Monday, August 21, 2006

Four dead as mine-clearing teams fear death toll from Israeli weapons could soar

Declan Walsh in Yahmour
Monday August 21, 2006
The Guardian

When the guns went silent in Aitta Shaab, a war-ravaged village close to the Israeli border, three children skipped through the rubble looking for a little fun.

Hurdling over lumps of crushed concrete and dodging spikes of twisted metal, Sukna, Hassan and Merwa, aged 10 to 12, paused before a curious object. Sukna picked it up. The terrifying blast flung her to the ground, thrusting metal shards into her liver. Hassan's abdomen was cut open. Merwa was hit in the leg and arm.

"We thought it was just a little ball," said Hassan with a hoarse whisper in the intensive care ward at Tyre's Jabal Amel hospital. In the next bed Sukna, a ventilator cupped to her mouth and a tangle of tubes from her arms, said even less.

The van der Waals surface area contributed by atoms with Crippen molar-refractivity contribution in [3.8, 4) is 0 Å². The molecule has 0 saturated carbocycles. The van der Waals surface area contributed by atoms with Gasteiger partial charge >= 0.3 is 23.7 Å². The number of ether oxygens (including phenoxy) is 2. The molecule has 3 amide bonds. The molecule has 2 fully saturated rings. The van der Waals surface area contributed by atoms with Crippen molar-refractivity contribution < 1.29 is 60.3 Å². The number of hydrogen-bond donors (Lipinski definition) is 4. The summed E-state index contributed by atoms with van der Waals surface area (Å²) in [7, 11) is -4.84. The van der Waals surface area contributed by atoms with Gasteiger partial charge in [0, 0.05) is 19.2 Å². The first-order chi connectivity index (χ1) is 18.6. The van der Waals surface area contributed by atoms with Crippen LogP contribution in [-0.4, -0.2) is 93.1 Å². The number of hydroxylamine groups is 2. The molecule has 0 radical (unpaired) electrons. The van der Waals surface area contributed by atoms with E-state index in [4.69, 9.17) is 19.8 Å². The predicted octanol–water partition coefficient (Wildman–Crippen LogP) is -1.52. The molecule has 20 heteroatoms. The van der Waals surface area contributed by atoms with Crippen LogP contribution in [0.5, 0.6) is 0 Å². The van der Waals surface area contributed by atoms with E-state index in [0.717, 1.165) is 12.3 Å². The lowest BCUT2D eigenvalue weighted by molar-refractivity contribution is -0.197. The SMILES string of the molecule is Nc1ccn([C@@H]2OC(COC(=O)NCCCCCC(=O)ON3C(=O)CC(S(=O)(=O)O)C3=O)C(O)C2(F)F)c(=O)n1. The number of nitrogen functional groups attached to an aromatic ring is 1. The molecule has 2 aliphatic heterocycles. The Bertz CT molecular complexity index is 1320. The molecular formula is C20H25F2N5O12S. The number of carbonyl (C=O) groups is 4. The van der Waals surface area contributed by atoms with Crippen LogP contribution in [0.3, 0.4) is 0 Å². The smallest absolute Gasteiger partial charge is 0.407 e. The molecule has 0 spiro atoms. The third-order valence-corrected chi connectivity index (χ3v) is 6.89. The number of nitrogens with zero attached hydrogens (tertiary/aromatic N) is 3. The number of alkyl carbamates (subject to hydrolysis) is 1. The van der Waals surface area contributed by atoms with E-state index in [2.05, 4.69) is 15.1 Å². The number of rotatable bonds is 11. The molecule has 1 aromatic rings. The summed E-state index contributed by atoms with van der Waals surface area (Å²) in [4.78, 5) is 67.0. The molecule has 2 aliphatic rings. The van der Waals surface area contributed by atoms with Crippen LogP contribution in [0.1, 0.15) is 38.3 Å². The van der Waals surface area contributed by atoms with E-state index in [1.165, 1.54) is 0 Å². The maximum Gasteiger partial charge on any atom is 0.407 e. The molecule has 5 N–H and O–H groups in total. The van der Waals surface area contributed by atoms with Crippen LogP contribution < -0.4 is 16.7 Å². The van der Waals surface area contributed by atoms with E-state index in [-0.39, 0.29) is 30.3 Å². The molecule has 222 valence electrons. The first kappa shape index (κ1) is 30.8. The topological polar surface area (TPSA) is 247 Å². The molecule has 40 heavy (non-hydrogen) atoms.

Her mother watched anxiously. "The Israelis wanted to defeat Hizbullah," said Najah Saleh, 40. "But what did these children ever do to them?"

Israel may be pulling out of Lebanon but its soldiers leave behind a lethal legacy of this summer's 34-day war. The south is carpeted with unexploded cluster bombs, innocuous looking black canisters, barely larger than a torch battery, which pose a deadly threat to villagers stumbling back to their homes.

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